Wednesday, July 23, 2014

The Benefits of Mediation and the Temptation of Trial by Bo Murphy

            This week I had the privilege of sitting in on my first mediation, and it was in the divorce of a long-term marriage. Before my time at Rice Law, I really did not know much about mediation, or the reason why the State of Tennessee forces such a process upon every divorcing couple in the state. After seeing the process this week, I strongly believe in the method and that with the proper mediator and an open mind most cases would settle.
            A common phrase in the divorce field goes something like the client telling the attorney, “I would rather pay you all of my money in trial, than my spouse get anything.”  While the attorneys would be more than happy to oblige this request, it would not be good for the client or their family. One of the benefits of mediation is that it helps the unrealistic or unwilling client to see the benefits of settling the case that day and agreeing to perhaps less than they wanted, but more than the risk of litigation, or as attorneys say, “It gives the client one in the hand, instead of going for the two in the bush.” By doing this, it ensures that the client will be able to live their life with much more than if they continued the case on to trial.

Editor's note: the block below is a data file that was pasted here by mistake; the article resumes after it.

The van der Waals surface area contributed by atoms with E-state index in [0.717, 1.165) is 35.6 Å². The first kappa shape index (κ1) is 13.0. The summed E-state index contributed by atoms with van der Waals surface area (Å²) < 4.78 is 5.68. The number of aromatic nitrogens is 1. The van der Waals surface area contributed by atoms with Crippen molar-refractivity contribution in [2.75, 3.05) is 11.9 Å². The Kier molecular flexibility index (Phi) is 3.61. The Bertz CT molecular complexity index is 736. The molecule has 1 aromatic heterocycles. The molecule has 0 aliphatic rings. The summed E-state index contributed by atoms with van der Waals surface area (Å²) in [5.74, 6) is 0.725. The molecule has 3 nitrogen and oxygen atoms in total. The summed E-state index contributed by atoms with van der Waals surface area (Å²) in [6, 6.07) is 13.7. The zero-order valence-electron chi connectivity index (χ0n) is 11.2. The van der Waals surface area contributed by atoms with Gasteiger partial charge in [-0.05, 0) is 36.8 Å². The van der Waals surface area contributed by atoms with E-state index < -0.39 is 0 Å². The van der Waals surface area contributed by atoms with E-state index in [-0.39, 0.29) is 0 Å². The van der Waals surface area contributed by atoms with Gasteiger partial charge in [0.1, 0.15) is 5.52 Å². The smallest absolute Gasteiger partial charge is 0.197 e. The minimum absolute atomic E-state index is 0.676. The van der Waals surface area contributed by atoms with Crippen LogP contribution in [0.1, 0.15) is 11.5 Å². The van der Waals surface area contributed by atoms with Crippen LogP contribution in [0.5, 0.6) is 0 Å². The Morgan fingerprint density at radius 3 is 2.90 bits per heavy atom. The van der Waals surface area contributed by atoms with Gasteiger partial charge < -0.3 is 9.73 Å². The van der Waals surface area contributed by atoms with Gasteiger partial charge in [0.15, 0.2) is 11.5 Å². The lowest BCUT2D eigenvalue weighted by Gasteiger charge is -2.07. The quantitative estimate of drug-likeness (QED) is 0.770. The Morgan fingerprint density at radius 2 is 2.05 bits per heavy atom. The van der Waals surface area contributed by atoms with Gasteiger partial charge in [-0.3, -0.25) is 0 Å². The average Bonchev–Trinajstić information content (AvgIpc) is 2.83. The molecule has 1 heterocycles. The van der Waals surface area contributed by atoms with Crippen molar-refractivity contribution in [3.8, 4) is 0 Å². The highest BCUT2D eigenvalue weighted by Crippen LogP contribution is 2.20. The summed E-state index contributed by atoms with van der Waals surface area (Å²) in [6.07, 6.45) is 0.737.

This possibility of getting everything from the opposing spouse at trial, which never happens, is what breaks down all barriers at mediation. The good news for attorneys having this type of client is that they can keep their client from having this mindset from the start; all they have to do is make their client see the reality and risk of litigation and the benefits of settling at mediation. As soon as the client files the complaint for divorce, their attorney should be developing a positive outlook towards mediation, instead having it represent another step to trial.
            It is a certainty that not all people will settle their case in mediation for a variety of reasons, which include a poor mediator, lacking attorney efforts, etc. Even though it is a certainty, the legal field can still attempt to get as many mediated out as possible, thereby saving the client time, money, and heartache.

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